LOS ANGELES – Near the end of the 2013-14 season, Minnesota Wild goaltender Devan Dubnyk struggled with where he was – living out of a suitcase at the Staybridge Suites in Hamilton, Ontario.
Sure, it was a fine place for him to rest from the day-in-day-out grind of his hockey season, but he had bigger and grander hopes for himself.
“Probably just being in Hamilton I think was the toughest time for me (that season), away from my family and my son and staying in a small hotel room across from the rink for two months was tough,” Dubnyk said. “I don’t wish it upon anybody to have to be in the Staybridge Suites in Hamilton when they have a kid at home … it’s a beautiful hotel but not where I wanted to be.”
The 30-year-old Dubnyk has come a long way since that season where he played for the Edmonton Oilers, Nashville Predators and then with the Montreal Canadiens’ AHL affiliate, the Hamilton Bulldog – struggling with all three. With Edmonton he held a 3.36 goal-against average and .894 save percentage in 32 games played. In Nashville he started two games, allowed nine goals and quickly found himself behind Carter Hutton on the depth chart. With Hamilton, he played eight games, held a 3.33 goal-against average and .893 save percentage.
Since then he has become a two-time All-Star (2016 and 2017) and was a Vezina Trophy finalist in 2015. This season he has been the most important player on the Western Conference’s top team, posting a 1.88 goal-against average and .936 save percentage.
“He just makes the save,” Wild defenseman Ryan Suter said. “He makes the save most of the time when you need one. And I think that’s the best compliment you can have as a goalie. He’s simple and he makes the save.”
Dubnyk’s story is one of the NHL’s best recent comeback tales. After the 2013-14 season – where he finished a two-year, $7 million contract – he signed with the Arizona Coyotes in for 2014-15 at $800,00, hoping that he could find some chemistry with goaltending coach Sean Burke.
The 6-foot-6 Dubnyk showed flashes with the Coyotes, posting a 2.72 goal-against average and .916 save percentage. He was then traded to the Wild where his game took off with a 1.78 goal-against average and .936 save percentage in 39 games played. Dubnyk posted a 27-9-2 record in helping guide the Wild to the playoffs. He finished in third in Vezina Trophy voting, fourth in Hart Trophy voting. He was awarded the Masterton Trophy.
Minnesota then lavished the netminder with a six-year, $26 million contract.
Last season, Dubnyk experienced a bit of a drop-off, as the rest of the team also struggled. He had a 2.33 goal-against average and .918 save percentage as the Wild made the playoffs but lost in the first-round. Coach Mike Yeo was also fired that season.
This season, Dubnyk figured out a way to get back to his elite level in 2014-15, and do so consistently. One of Dubnyk’s hallmarks since that year is his ability to find ways to consistently improve to stay at his current state and not regress to what he was in 2013-14 or during 171 games with the Oilers where he held a 2.88 goal-against average and .910 save percentage.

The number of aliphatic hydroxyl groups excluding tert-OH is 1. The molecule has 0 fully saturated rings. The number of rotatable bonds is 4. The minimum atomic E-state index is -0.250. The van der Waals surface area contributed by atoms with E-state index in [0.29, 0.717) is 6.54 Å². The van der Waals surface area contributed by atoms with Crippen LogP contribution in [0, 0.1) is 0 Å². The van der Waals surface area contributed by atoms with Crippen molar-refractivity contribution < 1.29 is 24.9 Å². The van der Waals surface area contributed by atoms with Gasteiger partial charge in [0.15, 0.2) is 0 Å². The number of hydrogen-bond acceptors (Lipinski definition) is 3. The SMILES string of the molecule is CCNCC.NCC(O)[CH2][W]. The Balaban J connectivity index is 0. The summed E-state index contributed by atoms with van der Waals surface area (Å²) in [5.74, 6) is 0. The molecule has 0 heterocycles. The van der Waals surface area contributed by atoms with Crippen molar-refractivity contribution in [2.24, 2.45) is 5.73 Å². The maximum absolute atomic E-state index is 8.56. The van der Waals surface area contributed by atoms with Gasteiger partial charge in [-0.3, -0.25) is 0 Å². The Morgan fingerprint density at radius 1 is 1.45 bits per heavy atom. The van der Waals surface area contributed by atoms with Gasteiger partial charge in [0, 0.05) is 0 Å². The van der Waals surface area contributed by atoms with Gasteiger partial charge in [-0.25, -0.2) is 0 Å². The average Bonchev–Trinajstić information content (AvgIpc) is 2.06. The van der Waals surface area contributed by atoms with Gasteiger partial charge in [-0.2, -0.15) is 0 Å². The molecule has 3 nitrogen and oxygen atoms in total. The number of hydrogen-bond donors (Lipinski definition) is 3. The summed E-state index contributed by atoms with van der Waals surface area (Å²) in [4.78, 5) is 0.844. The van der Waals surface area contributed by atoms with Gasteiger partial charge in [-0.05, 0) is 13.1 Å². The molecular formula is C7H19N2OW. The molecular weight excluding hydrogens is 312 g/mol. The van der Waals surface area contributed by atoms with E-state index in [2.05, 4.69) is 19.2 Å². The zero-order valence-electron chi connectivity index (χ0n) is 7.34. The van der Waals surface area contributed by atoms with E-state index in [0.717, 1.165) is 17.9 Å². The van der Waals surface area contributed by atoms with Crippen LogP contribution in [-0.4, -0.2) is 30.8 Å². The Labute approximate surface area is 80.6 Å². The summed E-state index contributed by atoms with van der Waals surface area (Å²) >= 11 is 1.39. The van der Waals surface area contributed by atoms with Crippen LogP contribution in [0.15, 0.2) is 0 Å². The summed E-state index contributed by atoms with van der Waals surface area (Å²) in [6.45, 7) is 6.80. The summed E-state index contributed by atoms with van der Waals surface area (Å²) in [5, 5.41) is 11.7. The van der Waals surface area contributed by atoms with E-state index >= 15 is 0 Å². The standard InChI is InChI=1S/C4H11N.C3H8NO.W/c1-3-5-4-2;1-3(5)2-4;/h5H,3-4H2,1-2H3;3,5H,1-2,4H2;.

“Every goalie in the league I think is striving to be the best they possibly can,” Dubnyk said. “That’s how we get to where we are, but I like watching other goalies. I like to pick up on other things that they do – things I might be able to incorporate in my game. I’m aware there’s a lot of things other goalies do that I could not incorporate into my game because I don’t have the flexibility that some guys do, but I’m always looking for things and trying things out and you want to continue to get better right up until you’re done putting the skates on.”
There’s a thought that the Wild’s improved play under new coach Bruce Boudreau has helped Dubnyk. While goaltending is often a reflection of team success this may not be the case this season according to Suter.
“He’s playing well. I don’t think any difference (with the system). I’m trying to think … No,” Suter said. “I think everything, the way we play, the way we defend. Everyone comes back and plays hard. We don’t have the flashy guys, and for him to be there and stop everything for us. It’s a perfect fit.”
Suter pointed out that Dubnyk’s success goes beyond his ability to just stop pucks. His communication also helps his team understand how to better play in front of him.
“One good thing about him that most goalies don’t have is between whistles and TV timeouts he comes over and you can talk to him,” Suter said. “Just little things where most goalies you don’t talk to.”
For Dubnyk, 2013-14 doesn’t drive him as much as it did in the past. He’s further removed from that point and much more established as a star goaltender. But it’s part of his story and something that will always show how far he has come and he’s constantly reminded of this.
“I tell the story almost every day,” Dubnyk said. “Someone asks me about it every day, so it’s good. It’s not as much – I try not to think hard about that time. It wasn’t a fun time but I had to go through it to be able to do what I’m doing now and it’s all part of life and my career and it’s a positive story, so it’s something I don’t mind talking about.”
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